Five other people, including a former secret police chief and intelligence service officers, are in custody on espionage charges. A Skopje court has already sentenced one of them to three years in prison for espionage and illegal wire-tapping, following a plea bargain.

"For the first time in the history of independent Macedonia," police have prevented "an attempt to endanger the constitutional order and an undemocratic takeover or violation of the will of the citizens," the Interior Ministry said recently.

Zaev has dismissed the accusations, saying the illegal recordings were leaked to him by "patriots" in the intelligence services. His party has filed lawsuits seeking the prosecution of Gruevski's intelligence officers, including the interior minister, a top intelligence official and other government officials, on grounds of illegally wire-tapping without a court order.

The opposition leader claims most of the country's politicians, including himself, have been subjected to illegal recordings for about four years. Under Macedonian law, wiretaps can be conducted with a court order for a maximum of four months.

Zaev claims Gruevski and his family control Macedonia's justice and police systems by naming judges, influencing court decisions and annulling prosecution charges. He says that control led to the "politically motivated" arrest in 2011 of a former interior minister and fierce government critic.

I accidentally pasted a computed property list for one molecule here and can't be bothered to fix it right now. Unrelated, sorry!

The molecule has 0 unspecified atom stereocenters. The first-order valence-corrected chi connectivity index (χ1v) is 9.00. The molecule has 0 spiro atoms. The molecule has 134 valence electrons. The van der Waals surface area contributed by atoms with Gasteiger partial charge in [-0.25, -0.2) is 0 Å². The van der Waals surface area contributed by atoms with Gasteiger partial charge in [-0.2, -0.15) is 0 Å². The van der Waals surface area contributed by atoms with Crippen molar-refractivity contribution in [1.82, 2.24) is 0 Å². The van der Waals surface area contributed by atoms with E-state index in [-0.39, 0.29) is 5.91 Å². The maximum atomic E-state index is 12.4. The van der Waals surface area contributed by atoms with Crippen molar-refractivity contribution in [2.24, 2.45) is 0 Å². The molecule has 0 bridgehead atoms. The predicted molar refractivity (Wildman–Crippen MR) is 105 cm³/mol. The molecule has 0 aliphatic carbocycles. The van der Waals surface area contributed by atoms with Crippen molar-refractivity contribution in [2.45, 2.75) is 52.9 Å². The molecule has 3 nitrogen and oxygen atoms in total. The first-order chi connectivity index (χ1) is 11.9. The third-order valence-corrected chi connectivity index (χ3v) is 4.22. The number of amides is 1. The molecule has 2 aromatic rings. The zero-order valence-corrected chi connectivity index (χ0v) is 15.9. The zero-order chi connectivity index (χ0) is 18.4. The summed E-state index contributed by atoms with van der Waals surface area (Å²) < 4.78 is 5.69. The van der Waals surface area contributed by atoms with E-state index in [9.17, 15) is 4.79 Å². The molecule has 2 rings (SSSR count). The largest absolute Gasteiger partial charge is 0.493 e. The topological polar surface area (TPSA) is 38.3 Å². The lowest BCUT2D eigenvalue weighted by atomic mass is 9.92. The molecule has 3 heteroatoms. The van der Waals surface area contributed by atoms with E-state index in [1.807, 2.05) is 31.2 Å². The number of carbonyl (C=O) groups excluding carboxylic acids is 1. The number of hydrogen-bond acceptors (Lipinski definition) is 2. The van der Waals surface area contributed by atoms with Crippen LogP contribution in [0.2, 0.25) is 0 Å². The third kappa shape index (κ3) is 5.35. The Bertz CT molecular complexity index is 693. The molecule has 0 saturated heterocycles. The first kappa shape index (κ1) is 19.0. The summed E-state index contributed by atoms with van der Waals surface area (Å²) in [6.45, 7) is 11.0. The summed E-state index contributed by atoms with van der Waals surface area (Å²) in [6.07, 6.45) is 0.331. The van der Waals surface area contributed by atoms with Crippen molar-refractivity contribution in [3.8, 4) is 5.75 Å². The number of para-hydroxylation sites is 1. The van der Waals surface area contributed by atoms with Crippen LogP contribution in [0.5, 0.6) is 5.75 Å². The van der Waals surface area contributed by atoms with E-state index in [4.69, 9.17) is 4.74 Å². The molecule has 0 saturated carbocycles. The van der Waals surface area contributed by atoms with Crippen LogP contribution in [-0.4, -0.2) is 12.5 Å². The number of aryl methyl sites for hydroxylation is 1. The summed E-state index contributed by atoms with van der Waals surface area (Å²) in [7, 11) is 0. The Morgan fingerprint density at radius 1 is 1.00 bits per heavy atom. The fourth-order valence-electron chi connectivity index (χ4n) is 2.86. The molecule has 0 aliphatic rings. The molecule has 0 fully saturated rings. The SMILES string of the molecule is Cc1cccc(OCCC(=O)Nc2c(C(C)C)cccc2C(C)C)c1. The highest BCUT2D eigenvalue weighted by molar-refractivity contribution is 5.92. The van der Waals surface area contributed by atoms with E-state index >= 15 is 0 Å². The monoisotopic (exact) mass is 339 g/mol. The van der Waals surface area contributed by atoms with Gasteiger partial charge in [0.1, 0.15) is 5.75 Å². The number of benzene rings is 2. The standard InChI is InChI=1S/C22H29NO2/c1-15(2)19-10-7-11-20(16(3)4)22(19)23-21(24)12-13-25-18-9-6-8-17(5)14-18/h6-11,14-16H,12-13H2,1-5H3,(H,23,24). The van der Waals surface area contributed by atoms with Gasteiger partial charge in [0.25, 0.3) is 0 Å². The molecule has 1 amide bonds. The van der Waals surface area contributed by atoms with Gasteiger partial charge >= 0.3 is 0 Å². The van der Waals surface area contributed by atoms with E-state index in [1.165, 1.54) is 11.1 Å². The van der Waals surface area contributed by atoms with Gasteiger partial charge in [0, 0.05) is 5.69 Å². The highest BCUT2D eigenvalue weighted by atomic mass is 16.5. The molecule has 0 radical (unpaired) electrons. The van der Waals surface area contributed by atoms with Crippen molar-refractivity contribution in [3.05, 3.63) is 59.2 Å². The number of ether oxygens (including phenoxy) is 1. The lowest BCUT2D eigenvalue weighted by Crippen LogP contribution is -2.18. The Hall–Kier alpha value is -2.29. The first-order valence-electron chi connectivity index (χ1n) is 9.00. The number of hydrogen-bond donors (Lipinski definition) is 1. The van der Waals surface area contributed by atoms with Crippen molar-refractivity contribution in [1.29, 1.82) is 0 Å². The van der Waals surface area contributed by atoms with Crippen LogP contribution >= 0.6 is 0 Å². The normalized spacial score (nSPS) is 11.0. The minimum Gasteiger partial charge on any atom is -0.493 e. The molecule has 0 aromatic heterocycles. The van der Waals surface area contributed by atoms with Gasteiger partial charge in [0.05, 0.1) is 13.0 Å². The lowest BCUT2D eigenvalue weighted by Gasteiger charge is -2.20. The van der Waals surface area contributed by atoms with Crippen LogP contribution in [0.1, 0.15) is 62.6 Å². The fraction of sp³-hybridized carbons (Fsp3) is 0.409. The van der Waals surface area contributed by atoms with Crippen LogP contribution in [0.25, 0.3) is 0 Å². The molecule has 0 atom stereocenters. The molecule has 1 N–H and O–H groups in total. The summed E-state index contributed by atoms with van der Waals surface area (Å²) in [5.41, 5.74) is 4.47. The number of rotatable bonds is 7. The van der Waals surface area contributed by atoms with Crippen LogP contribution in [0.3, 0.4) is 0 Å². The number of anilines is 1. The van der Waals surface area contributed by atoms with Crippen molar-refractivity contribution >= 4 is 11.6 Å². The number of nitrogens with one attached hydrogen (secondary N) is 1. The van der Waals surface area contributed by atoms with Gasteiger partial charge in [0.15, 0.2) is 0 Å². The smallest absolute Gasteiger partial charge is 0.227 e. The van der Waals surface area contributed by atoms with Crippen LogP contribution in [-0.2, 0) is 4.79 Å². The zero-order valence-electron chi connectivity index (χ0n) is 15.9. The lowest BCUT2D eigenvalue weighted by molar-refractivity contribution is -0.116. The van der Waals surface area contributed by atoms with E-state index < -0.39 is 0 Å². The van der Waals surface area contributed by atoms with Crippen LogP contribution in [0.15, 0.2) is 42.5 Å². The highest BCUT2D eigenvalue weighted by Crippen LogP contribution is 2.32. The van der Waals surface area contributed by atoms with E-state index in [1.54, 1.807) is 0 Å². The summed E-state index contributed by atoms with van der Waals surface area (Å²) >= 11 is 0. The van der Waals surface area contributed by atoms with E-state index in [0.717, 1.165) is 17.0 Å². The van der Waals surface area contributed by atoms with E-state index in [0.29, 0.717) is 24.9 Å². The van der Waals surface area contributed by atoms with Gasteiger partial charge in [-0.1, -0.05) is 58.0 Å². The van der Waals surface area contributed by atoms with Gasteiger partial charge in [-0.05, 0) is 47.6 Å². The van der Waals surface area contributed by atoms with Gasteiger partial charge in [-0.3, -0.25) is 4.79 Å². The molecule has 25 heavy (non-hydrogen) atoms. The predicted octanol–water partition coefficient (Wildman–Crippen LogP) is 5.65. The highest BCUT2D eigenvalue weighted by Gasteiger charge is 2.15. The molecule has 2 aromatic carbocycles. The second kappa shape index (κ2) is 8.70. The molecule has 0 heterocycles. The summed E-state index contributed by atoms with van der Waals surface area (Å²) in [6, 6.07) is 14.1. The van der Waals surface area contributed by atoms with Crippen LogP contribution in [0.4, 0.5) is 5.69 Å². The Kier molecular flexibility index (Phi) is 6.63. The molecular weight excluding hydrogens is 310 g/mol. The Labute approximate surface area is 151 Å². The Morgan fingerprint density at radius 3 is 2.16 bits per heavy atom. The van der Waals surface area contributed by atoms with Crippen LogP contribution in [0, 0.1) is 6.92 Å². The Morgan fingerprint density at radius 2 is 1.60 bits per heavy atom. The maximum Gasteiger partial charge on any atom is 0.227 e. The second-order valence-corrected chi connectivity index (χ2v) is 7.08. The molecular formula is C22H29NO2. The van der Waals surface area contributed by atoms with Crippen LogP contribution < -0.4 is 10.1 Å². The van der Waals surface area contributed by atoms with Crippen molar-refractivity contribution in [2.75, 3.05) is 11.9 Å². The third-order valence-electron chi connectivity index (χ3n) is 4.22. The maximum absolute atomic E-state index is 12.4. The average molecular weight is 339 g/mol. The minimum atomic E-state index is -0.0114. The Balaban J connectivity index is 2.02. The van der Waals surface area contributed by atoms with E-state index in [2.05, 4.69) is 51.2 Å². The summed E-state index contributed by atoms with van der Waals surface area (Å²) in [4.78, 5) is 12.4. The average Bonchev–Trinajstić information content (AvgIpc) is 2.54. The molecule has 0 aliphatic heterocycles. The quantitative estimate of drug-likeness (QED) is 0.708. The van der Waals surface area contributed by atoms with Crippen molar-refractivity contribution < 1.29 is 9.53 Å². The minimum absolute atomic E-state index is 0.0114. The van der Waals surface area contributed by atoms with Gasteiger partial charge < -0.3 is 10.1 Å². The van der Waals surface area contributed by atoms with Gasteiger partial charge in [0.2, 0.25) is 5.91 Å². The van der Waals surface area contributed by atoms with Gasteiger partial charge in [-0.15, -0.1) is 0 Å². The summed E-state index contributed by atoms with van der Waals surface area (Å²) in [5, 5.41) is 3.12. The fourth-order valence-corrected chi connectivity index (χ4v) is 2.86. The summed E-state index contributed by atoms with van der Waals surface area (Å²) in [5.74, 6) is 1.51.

"We are hostages in our own country, where no justice, no police and no (political) system exist," Zaev said during a recent news conference. "Everything is instructed and orchestrated by a small group, by the family of Nikola Gruevski."

The opposition leader's party has boycotted parliament for nearly a year, ever since accusing the governing coalition of fraud in the April 2014 election. Zaev insists the only solution is for a caretaker government to take over and organize new elections.

But Gruevski says he has no intention of going to the polls three years early. He has accused Zaev of "practically sinking into the mud" and of wanting to drag the country into endless crises.

"If he is losing," Gruevski said recently, "he wants everybody to lose."

The only option for a solution appears to be EU mediation — something that the EU has offered and all sides appear to accept.

"Macedonia has a democratic capacity," Zaev said, "but we need a mediator because both parties have absolutely opposite positions."